And what does that evidence show? The most recent systematic review found evidence that ACI can provide benefit over the short-to-intermediate term. So its long-term effectiveness hasn’t been established. (Harris JD et al., AACI: Systematic Review, JBJS, Sept 15, 2010)
It is not clear if ACI is superior to many other common treatments for pain and dysfunction related to articular cartilage damage. Well-designed randomized trials comparing ACI to usual care would be valuable.
So in short, while the evidence on ACI is promising, the jury is still out. This observation should have been the starting point for the USA Today article.
Identifying treatments that can heal injuries to knee cartilage is something of a Holy Grail in musculoskeletal medicine.
Hyaline articular cartilage plays a vital role in the function of the knee joint, acting as a shock absorber and mechanical interface on the surfaces of the bones that meet in this weight-bearing joint.
Articular cartilage has a limited ability to heal. So in the absence of effective treatments, cartilage defects are to some extent permanent injuries and potential on-going mechanical triggers for knee degeneration.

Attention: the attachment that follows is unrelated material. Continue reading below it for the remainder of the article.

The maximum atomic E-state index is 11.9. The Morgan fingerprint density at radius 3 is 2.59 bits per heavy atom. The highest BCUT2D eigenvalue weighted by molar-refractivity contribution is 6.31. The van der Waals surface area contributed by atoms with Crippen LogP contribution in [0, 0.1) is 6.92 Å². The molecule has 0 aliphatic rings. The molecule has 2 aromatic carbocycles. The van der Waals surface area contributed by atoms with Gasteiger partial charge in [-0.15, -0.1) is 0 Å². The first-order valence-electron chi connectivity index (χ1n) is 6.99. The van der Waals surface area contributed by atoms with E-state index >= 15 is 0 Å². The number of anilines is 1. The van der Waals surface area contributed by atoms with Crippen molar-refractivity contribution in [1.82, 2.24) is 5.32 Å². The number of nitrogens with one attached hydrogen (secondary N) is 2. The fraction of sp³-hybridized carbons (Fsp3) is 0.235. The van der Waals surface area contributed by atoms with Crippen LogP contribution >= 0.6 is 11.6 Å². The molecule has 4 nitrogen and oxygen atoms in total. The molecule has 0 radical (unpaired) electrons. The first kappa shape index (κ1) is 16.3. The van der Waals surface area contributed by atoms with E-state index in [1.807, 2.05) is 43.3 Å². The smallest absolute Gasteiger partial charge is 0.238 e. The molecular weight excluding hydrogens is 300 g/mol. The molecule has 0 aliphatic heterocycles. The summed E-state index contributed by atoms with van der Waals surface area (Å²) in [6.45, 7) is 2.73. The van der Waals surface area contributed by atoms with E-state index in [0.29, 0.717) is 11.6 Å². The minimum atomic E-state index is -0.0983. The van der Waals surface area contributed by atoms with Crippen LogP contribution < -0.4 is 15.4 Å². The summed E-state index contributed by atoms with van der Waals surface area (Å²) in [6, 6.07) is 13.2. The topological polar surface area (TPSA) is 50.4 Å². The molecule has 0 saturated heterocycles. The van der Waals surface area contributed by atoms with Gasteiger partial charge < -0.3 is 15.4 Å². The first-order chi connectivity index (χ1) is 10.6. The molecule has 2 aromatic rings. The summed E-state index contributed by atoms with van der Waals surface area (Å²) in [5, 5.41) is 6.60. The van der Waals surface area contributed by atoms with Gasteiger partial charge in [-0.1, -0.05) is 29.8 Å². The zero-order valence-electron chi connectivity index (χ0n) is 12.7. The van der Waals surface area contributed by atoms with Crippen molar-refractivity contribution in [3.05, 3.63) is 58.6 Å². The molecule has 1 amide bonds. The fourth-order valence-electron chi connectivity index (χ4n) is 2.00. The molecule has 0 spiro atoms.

Not all articular cartilage abnormalities lead to pain and dysfunction. And it is not completely clear what differentiates pain-free from painful abnormalities.
However, even isolated cartilage defects can lead to vexing symptoms and the accelerated progression of knee degeneration. And when they occur in a knee with extensive degeneration their effects can be even more debilitating.
Though there are numerous treatments for articular cartilage damage, it is not yet clear that any of them can return the knee to full health and alter the natural history of symptomatic knee degeneration.
The article does not mention costs at all. This is an important issue for patients, healthcare providers and insurers. According to various estimates, the costs of ACI range from $17,000 to $35,000, depending on geographic location and associated surgical and rehabilitation expenses. Because of a lack of conclusive documentation of ACI’s benefit, many insurers are reluctant to provide universal coverage for ACI. So prospective patients may have to deal with the prospect of daunting out-of-pocket expenses.